Just on the outskirts of town is the National Elk Refuge. These elk are wild (the fences along the road just try to reduce vehicle/elk accidents) but the elk like to congregate here in the wintertime because they do supplement their grazing by feeding them pellets.
Our group rode in a horse-drawn sleigh which got us up close to the elk.
One big herd up close...you can see a couple of other herds in the distance....
I am not exaggerating when I say THOUSANDS upon THOUSANDS of elk!
It was still very cold, but these guys didn't seem to mind it at all with their thick winter coats on.
Antler-shedding season was just beginning. This fella has already shed one antler...I'm sure he was feeling a bit lop-sided as those racks are heavy!
The male elk are the only ones with antlers which they shed each spring and regrow new, bigger ones every year.
There were more females than males in the herds, but they are not as impressive to photograph.
Hard to hold up his heavy head when he's napping...
This time of year, the males are beginning to brush up on their sparring skills. The biggest, toughest boys get the girls!
These youngsters won't be getting any girlfriends yet, but they are honing their skills for future seasons.
You can hear the loud clanking together of those racks. It's dangerous! There surely must be some elk eyes that get poked out during these sparring sessions.
Elk are big, majestic animals.
A few minutes of sparring, followed by a snack. Just like human boys...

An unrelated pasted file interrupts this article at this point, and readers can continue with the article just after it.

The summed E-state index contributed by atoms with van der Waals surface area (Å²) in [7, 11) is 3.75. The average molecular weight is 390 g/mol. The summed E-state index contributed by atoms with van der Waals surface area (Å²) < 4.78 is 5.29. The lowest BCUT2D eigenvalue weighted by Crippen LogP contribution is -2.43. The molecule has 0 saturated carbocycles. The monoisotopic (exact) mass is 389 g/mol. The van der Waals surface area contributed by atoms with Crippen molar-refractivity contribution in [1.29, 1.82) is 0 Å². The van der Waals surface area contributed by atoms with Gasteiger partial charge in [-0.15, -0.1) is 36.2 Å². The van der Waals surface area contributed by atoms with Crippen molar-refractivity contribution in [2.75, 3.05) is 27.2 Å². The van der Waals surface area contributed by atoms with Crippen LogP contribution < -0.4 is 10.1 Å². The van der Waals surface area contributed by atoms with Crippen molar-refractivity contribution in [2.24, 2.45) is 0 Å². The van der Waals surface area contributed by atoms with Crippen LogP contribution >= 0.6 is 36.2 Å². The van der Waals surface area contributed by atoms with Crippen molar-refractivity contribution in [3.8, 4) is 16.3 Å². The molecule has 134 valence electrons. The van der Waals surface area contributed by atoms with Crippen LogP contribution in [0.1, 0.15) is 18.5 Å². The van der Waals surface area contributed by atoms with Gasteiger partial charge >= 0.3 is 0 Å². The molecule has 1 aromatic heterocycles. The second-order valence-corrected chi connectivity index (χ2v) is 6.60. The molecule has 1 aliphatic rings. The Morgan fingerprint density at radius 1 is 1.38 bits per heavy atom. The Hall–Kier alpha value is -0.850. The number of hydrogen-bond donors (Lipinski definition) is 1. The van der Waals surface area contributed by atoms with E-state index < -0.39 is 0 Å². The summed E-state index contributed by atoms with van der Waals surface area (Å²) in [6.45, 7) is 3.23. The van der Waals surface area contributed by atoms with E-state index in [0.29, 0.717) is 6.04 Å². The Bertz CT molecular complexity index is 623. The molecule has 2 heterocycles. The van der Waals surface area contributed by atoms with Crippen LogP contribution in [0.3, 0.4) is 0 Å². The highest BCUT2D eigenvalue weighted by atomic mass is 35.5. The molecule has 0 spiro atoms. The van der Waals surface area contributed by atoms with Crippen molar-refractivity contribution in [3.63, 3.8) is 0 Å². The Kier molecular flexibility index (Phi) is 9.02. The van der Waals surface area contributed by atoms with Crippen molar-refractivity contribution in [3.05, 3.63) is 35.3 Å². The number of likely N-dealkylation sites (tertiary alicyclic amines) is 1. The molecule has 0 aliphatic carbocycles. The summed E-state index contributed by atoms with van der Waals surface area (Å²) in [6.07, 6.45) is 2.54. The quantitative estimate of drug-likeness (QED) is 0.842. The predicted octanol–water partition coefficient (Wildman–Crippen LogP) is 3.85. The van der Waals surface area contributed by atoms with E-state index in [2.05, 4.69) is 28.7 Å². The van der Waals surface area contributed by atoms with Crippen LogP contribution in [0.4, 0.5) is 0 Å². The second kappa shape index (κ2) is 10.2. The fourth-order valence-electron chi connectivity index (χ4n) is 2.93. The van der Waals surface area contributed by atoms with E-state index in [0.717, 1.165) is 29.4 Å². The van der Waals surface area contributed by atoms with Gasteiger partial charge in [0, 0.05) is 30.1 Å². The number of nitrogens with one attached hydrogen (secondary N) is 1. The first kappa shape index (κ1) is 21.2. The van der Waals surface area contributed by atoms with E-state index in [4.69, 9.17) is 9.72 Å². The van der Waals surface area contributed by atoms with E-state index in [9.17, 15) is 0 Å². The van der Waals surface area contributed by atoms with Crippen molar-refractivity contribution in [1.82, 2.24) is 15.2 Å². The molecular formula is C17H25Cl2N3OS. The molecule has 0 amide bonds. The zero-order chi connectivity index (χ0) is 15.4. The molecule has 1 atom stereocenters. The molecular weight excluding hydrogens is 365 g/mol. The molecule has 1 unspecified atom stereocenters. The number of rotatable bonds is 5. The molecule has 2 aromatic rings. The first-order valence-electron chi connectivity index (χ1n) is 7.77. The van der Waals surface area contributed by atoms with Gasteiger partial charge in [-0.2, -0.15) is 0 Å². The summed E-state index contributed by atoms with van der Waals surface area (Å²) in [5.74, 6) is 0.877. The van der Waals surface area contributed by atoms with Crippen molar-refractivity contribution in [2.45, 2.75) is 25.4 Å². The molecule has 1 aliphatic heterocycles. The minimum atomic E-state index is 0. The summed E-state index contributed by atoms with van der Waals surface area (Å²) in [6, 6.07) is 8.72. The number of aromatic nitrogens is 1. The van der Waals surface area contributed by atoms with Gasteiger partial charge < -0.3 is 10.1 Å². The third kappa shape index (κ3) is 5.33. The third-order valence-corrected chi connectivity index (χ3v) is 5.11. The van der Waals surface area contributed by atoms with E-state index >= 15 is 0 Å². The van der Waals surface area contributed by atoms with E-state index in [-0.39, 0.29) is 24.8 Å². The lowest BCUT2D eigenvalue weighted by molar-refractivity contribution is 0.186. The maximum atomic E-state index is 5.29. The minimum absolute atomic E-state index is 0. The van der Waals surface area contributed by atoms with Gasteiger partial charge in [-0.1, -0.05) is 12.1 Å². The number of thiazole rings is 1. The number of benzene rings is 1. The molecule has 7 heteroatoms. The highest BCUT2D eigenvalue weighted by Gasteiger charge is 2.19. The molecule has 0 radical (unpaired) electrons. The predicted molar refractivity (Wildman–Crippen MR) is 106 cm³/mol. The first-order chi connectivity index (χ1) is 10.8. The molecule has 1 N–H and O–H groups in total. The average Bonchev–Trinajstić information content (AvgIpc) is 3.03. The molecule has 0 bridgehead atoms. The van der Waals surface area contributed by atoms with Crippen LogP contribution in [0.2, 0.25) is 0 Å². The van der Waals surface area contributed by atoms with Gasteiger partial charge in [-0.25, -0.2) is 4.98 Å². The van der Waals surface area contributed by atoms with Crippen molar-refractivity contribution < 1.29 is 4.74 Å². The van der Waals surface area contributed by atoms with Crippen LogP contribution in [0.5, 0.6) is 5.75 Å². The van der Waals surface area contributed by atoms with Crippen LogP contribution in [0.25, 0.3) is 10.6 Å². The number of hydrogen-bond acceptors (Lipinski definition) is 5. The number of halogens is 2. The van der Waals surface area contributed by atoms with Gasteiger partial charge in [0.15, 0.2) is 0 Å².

Then as our sleigh was heading back to the entrance, we spotted a couple of eagles along the stream.
They were eating on some fish along the water's edge.
Female bald eagles (in the water) are considerably bigger than the males (he's on the bank).
"How about a little canoodling, you beautiful bald thing?"
They made quite a racket!
The pretty lady had about had enough of that business...
And just like that, they were off!
You never know what kind of wildlife activity you might see...
Late that afternoon we saw yet another cooperative moose quite close to the road.
Amazing they are able to get nutrition from eating twigs!
Moose are huge! You can see that this snow is a couple of feet deep.
She has a bit of an underbite...
This is a female, but none of the moose had antlers this time of year. Male moose, like elk, shed their antlers each year. But moose lose theirs in mid-winter, so all of the moose we saw were antler-less.
A pretty girl, in a homely sort of way...
So serene and quiet, as she ambled away into the woods...
Just before darkness fell, we finished up our day in a grand way with some trumpeter swans.
Their heads were dirty from digging into the mud at the bottom of the stream.
But, muddy heads and all, they were still absolutely gorgeous!
Back to the Lexington Hotel in Jackson Hole for our last evening together.
We shared a nice meal at a snazzy restaurant...
...AirDropped some silly photos to each other (it's dangerous to give a goofy kitty app to a bunch of old people like us!)...
A wonderful end to a fantastic week with some great new friends!
Our last day in the Tetons.